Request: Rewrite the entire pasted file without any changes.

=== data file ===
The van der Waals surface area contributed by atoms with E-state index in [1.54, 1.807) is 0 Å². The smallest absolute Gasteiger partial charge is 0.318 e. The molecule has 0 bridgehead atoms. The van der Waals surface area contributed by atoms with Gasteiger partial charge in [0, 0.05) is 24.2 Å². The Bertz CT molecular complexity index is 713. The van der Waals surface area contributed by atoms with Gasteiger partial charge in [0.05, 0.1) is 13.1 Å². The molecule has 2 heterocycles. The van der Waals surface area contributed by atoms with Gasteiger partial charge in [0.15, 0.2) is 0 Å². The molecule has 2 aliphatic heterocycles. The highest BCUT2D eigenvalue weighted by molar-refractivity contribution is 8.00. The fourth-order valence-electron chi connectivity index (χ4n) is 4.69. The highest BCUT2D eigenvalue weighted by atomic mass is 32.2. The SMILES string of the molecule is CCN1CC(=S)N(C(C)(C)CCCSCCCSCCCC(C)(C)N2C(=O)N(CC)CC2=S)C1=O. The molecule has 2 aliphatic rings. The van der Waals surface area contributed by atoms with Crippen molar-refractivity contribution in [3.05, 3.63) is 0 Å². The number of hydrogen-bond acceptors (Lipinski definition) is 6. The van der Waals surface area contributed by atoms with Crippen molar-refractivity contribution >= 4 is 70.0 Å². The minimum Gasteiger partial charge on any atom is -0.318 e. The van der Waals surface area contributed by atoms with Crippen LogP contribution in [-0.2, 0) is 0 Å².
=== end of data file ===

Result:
The van der Waals surface area contributed by atoms with E-state index in [1.54, 1.807) is 0 Å². The smallest absolute Gasteiger partial charge is 0.318 e. The molecule has 0 bridgehead atoms. The van der Waals surface area contributed by atoms with Gasteiger partial charge in [0, 0.05) is 24.2 Å². The Bertz CT molecular complexity index is 713. The van der Waals surface area contributed by atoms with Gasteiger partial charge in [0.05, 0.1) is 13.1 Å². The molecule has 2 heterocycles. The van der Waals surface area contributed by atoms with Gasteiger partial charge in [0.15, 0.2) is 0 Å². The molecule has 2 aliphatic heterocycles. The highest BCUT2D eigenvalue weighted by molar-refractivity contribution is 8.00. The fourth-order valence-electron chi connectivity index (χ4n) is 4.69. The highest BCUT2D eigenvalue weighted by atomic mass is 32.2. The SMILES string of the molecule is CCN1CC(=S)N(C(C)(C)CCCSCCCSCCCC(C)(C)N2C(=O)N(CC)CC2=S)C1=O. The molecule has 2 aliphatic rings. The van der Waals surface area contributed by atoms with Crippen molar-refractivity contribution in [3.05, 3.63) is 0 Å². The number of hydrogen-bond acceptors (Lipinski definition) is 6. The van der Waals surface area contributed by atoms with Crippen molar-refractivity contribution >= 4 is 70.0 Å². The minimum Gasteiger partial charge on any atom is -0.318 e. The van der Waals surface area contributed by atoms with Crippen LogP contribution in [-0.2, 0) is 0 Å².